February 28, 2024


Academics from around the world have urged India to cancel a huge construction project on Great Nicobar Island, warning it would be “a death sentence” for the Shompen hunter-gatherer people who live there.

The $9bn (£7bn) port project, planned to transform the Indian Ocean island of 8,000 inhabitants into what has been called the “Hong Kong of India”, includes the construction of an international shipping terminal, airport, power plant, military base and industrial park. It will also develop tourism.

In an open letter to the Indian president, Droupadi Murmu, published on Wednesday, 39 scholars from Asia, Europe and the US have warned: “If the project goes ahead, even in a limited form, we believe it will be a death sentence for the Shompen, tantamount to the international crime of genocide.”

A map of the Nicobar islands and Great Nicobar

Between 100 and 400 people live on Great Nicobar, a thickly forested 900 sq km (350 sq mile) island, about 800 miles east of Chennai in India and only 93 miles north-west of Aceh, on the Indonesian island of Sumatra.

The Shompen rely on the rainforest for their existence and have little contact with the outside world. Isolated for so long, the academics believe they could die from disease if they come into contact with outsiders.

There is little mention in the government’s plans of what will happen to the Shompen and the Nicobarese people, who also live on the island, other than to state that Indigenous people can be relocated “if required”. The Nicobarese are less isolated than the Shompen and considered less vulnerable.

Last year, 70 former government officials and ambassadors wrote to the president saying the project would “virtually destroy the unique ecology of this island and the habitat of vulnerable tribal groups”.

A Shompen boy. The project would destroy much of the forest the Indigenous people rely on and leave them vulnerable to disease, say rights groups. Photograph: Anthropological Survey of India

The government sees the project as vital for security and defence, given the island’s strategic location in the Indian Ocean, countering China’s growing presence in the region. Great Nicobar, along with the Andaman Islands, is on one of the world’s busiest sea routes.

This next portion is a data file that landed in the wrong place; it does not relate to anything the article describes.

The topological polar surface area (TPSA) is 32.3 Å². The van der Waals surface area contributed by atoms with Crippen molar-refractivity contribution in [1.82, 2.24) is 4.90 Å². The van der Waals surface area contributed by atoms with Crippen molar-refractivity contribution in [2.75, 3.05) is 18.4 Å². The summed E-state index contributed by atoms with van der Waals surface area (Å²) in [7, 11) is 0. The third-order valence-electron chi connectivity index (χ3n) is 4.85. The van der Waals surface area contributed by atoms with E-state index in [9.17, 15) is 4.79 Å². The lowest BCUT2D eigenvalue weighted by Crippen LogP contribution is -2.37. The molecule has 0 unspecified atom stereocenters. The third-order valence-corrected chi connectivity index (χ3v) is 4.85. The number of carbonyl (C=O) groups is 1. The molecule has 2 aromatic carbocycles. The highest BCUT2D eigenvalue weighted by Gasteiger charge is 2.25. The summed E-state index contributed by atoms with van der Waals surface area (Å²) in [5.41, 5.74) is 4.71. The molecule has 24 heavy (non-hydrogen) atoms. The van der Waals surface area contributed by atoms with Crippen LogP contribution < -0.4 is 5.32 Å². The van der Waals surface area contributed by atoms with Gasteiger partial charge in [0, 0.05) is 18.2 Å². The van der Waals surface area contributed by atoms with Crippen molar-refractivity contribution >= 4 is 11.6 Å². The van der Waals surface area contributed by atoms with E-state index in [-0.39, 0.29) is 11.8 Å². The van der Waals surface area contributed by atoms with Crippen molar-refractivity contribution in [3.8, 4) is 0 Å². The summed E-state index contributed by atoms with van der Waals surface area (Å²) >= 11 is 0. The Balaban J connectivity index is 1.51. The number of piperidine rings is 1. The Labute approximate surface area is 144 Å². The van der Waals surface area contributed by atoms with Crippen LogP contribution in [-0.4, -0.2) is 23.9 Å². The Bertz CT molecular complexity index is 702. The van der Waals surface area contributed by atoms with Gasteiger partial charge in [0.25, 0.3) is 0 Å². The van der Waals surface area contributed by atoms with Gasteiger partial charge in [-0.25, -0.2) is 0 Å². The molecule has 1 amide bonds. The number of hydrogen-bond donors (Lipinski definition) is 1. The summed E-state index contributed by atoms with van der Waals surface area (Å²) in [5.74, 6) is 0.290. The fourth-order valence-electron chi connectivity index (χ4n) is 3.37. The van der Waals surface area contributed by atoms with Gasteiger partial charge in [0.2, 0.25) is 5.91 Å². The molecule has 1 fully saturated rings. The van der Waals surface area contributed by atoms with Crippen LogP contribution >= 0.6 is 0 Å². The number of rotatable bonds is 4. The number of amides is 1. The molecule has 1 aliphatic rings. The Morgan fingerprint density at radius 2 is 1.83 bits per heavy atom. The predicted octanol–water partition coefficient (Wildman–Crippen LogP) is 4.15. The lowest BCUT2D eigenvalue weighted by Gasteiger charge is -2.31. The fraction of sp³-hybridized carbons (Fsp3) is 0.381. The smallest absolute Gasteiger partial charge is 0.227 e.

The cabinet is expected to approve the project in the coming months and construction of the port in Galathea Bay could begin before the end of 2024. The port would have the capacity to handle 16m shipping containers a year and could be operational by 2028. The Ministry of Environment has already given approval for 850,000 trees to be felled on the island.

Sarbananda Sonowal, minister for ports, shipping and waterways, told Indian media: “This project will be a major landmark in developing India to become a self-assured and self-reliant nation and will support the economic development of the country.”

The National Commission for Scheduled Tribes, an Indian constitutional body, said it was not consulted about the project, which it said would “adversely impact the lives of the local tribals”, according to media reports.

Environmentalists have also expressed concerns about the impact on biodiversity and ecology. Great Nicobar is home to several endemic species, including long-tailed macaques, treeshrews and scops owls. Galathea is a nesting area for leatherback sea turtles.

Petitions filed by the Conservation Action Trust, a Mumbai environmental organisation, to the National Green Tribunal, the statutory body that handles environmental disputes, were rejected in April. “The tribunal order said that it would not interfere with the clearances and that any issues and doubts had been taken care of by the ministries,” said Debi Goenka, founder of the trust.

Arjun Munda, tribal affairs minister, said: “Each aspect of this project was looked at very seriously by various ministries … the project will be executed with utmost precautions to maintain the sanctity of the place and its people.”

Munda added: “There are teams from various ministries who are on the ground just to ensure the success of this project without disturbing its rich biodiversity and its people.”

Mark Levene, emeritus fellow in history at Southampton University, a signatory to the letter, said: “We would not write if we were not being entirely realistic about what the consequences of this proposed project would be for the Shompen, however advanced or not the development of the project.”

A spokesperson for human rights group Survival International said: “The Shompen are nomadic and have clearly defined territories. Four of their semi-permanent settlements are set to be directly devastated by the project, along with their southern hunting and foraging territories.

“The Shompen will undoubtedly try to move away from the area destroyed, but there will be little space for them to go. To avoid a genocide, this deadly mega-project must be scrapped.”

The Indian government has been approached for comment.



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